Tuesday, 10 August 2010



This is the third of Wolfgang Buld's low-rent semi-British sleaze videos (they're NOT films) and it's probably the best of them: it doesn't have the jaw-dropping stupidity of Penetration Angst and it's more fun than the grim Lovesick: Sick Love. Like those two films (both of which also starred Fiona Horsey, last seen playing a nun in a Colombian soap opera, if we take the IMDb's word for anything), it still suffers from the same poor level of production values and performances, and this one also has a curious location disjunct: it's quite obviously set in England (everyone speaks English and has English names and police ranks) yet is blatantly shot in Germany.

Big spoiler here: in 1928 SS Van Dine came up with Twenty Rules For Writing Detective Stories and they include things like: the detective should not be the killer, methods should be rational and not paranormal, and the plot must not use hoary old devices such as identical twins to get round the pesky problems of visual identity and (these days) DNA evidence. Twisted Sisters technically slips through this last one as it pretty well gives it away in the title. Jennifer is a Greenpeace worker, happy, well-balanced - but she also appears to be a serial killer who likes to castrate her victims. And worse - if nothing else this film must win some kind of award for Most Revolting Use Of A Firework. (Use your imagination.) Could it possibly be that Jennifer was adopted and had a twin sister who was horribly abused and went psycho as a result? And is seeking to punish Jennifer for having had a good life and everything she every wanted?

Sisters is the clue. This movie so desperately wants to be a Brian De Palma movie, but it simply hasn't got a chance when it's shot on video by Wolfgang Buld and the whole budget wouldn't run to hiring a Steadicam for twenty minutes. If it had had more money and some decent actors they could have had a fair stab at Hitchcock pastiche, which would have been fine - what are films like Dressed To Kill, Final Analysis or Basic Instinct if not derivations from Hitch? But there comes a point where ambition outstretches ability and resource and we're well past that point here. Also, it runs out at the end with an abrupt and unsatisfying conclusion.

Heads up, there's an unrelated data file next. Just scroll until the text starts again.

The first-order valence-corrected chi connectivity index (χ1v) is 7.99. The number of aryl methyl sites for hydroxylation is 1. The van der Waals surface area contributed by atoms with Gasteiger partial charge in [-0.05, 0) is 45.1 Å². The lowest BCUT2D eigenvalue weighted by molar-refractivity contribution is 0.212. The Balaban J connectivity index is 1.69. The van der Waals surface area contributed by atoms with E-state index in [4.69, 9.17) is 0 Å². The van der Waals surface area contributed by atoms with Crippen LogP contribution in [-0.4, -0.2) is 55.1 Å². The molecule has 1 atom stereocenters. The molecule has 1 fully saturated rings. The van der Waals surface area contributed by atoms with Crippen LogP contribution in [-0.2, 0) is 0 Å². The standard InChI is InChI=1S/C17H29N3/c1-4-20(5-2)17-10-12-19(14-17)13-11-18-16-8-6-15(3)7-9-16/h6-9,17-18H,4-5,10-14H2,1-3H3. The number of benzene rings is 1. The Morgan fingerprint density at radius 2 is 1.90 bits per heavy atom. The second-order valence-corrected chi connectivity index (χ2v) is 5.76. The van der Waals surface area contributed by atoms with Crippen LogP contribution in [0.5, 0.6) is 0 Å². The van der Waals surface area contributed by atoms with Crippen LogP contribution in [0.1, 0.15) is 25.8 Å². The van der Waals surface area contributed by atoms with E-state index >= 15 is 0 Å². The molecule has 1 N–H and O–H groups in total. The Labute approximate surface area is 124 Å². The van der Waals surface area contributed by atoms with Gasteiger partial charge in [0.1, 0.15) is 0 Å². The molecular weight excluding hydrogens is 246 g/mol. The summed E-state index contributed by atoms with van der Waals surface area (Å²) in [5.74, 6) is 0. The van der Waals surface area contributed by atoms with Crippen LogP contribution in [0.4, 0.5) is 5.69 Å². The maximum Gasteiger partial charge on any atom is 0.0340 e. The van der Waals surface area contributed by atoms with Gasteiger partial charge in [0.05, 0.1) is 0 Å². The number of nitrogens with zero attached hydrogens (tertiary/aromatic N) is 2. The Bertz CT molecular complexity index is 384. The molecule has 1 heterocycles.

That said, there's the occasional moment of nasty leg-crossing fun to be had, and the scenes in which the enthusiastic Fiona Horsey acts against herself are nicely done, as they're achieved through editing rather than optical effects. It's not great, it's not even very good, but I wasn't bored and I never felt like cutting my losses and switching it off after half an hour. Which, given some of the stuff I've bailed on recently, is some kind of result. Approach with great caution nonetheless.


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